Data analysis protects businesses from damages and unplanned downtimes while increasing the profitability and sustainability of battery assets.
This is where battery analytics come in to create value from Big Battery Data, for example by:
Veracity encompasses the accuracy and validity of the data. Validity can be challenging due to the above-mentioned properties: volume and variety. An outlier voltage for one system might be the nominal voltage for another. Adding context to BMS data within the data pipeline, for example through metadata about the battery system, can help to assure the validity and provide essential boundary conditions for accuracy checks downstream.
Understanding that battery data fits into the paradigm of Big Data and then acting accordingly to develop data pipelines to handle the volume, variety, and velocity ensures that Big Battery Data can create value. It sets the necessary foundation for advanced battery analytics at scale, leading to deeper insights, better models and a higher understanding of each battery's state in operation.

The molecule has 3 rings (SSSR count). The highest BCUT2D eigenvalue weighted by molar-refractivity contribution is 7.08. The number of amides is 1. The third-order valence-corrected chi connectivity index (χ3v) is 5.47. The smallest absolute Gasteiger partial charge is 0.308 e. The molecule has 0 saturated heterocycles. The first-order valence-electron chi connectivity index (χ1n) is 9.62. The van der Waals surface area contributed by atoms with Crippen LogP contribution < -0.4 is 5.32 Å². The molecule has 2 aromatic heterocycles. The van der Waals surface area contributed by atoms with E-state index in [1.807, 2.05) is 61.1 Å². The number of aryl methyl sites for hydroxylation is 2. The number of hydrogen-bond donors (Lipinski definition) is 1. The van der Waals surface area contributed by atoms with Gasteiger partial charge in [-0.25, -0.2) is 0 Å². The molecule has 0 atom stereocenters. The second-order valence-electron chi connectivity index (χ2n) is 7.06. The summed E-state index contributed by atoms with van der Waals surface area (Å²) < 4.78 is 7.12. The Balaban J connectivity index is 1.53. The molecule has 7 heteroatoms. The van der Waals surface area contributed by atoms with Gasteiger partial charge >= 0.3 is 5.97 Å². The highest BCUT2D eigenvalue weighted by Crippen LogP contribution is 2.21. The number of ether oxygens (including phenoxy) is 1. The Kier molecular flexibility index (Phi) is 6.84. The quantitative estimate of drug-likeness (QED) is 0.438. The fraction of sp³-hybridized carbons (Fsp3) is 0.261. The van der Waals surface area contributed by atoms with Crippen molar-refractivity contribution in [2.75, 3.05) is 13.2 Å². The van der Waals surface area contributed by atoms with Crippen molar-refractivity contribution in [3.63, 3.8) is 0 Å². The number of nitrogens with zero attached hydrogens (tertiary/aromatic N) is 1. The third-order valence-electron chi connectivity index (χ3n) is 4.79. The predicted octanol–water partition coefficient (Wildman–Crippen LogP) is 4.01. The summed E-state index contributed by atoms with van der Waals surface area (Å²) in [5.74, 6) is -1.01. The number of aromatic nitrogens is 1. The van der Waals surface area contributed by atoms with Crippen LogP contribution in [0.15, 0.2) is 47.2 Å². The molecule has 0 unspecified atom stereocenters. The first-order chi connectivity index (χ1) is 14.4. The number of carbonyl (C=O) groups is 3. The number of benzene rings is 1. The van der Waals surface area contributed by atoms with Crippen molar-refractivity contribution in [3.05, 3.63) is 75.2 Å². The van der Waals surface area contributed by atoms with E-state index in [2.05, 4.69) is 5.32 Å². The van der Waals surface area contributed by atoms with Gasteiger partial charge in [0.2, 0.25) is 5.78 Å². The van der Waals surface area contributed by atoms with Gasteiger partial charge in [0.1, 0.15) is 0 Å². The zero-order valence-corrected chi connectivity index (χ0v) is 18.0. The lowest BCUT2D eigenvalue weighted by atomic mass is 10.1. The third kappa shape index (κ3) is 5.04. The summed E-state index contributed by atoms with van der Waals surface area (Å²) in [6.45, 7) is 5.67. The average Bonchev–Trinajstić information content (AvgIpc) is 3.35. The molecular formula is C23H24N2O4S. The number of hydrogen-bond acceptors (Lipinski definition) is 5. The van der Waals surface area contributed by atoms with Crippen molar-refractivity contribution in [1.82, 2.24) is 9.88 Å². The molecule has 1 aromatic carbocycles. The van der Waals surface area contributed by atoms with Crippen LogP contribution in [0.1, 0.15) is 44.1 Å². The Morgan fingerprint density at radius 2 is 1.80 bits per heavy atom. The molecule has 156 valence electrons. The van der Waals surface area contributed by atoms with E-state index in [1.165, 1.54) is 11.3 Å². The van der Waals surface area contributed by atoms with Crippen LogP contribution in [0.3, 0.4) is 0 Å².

If you want to better understand batteries, then analyzing their behavior in the real world is indispensable. Lab tests are important, but they are expensive, time-consuming, and have defined parameters. Battery management system data from the field is different. It shows the battery behavior under real-world operating conditions and is generated at no additional cost.
What’s more, battery analytics that leverage Big Battery Data have more information than lab tests and are more cost-effective. The number of tests needed to get a comparable amount of Big Battery Data isn’t timely or economical. Yet, big data (particularly volume and variety) is key to drawing a more accurate picture of your battery system and to detect anomalies.
Robert is a Data Engineer at ACCURE, helping customers connect their data backend to the Battery Intelligence cloud. Robert has extensive experience in the automotive industry and working on data-driven engineering challenges. He earned a Master of Science from RWTH Aachen University with a focus on vehicle engineering and powertrain electrification. His thesis was about designing and building a big data platform for a vehicle development environment. In his free time, Robert loves skiing, golf, hockey, F1 and more skiing.